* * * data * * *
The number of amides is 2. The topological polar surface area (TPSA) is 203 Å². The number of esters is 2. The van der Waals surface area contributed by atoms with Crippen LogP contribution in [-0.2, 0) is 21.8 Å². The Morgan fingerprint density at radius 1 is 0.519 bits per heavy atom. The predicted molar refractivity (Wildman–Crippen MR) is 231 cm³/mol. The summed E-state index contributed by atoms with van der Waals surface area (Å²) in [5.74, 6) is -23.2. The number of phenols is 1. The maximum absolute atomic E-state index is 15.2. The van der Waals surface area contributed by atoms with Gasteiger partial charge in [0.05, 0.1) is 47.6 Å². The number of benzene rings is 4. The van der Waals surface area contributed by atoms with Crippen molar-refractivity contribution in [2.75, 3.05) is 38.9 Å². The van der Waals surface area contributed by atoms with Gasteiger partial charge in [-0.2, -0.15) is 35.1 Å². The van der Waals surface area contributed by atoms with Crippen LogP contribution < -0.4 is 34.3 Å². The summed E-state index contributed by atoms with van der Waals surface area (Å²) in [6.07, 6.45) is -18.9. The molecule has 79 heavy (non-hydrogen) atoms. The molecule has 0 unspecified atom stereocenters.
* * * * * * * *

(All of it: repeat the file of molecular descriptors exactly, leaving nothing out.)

The number of amides is 2. The topological polar surface area (TPSA) is 203 Å². The number of esters is 2. The van der Waals surface area contributed by atoms with Crippen LogP contribution in [-0.2, 0) is 21.8 Å². The Morgan fingerprint density at radius 1 is 0.519 bits per heavy atom. The predicted molar refractivity (Wildman–Crippen MR) is 231 cm³/mol. The summed E-state index contributed by atoms with van der Waals surface area (Å²) in [5.74, 6) is -23.2. The number of phenols is 1. The maximum absolute atomic E-state index is 15.2. The van der Waals surface area contributed by atoms with Gasteiger partial charge in [0.05, 0.1) is 47.6 Å². The number of benzene rings is 4. The van der Waals surface area contributed by atoms with Crippen molar-refractivity contribution in [2.75, 3.05) is 38.9 Å². The van der Waals surface area contributed by atoms with Gasteiger partial charge in [-0.2, -0.15) is 35.1 Å². The van der Waals surface area contributed by atoms with Crippen LogP contribution < -0.4 is 34.3 Å². The summed E-state index contributed by atoms with van der Waals surface area (Å²) in [6.07, 6.45) is -18.9. The molecule has 79 heavy (non-hydrogen) atoms. The molecule has 0 unspecified atom stereocenters.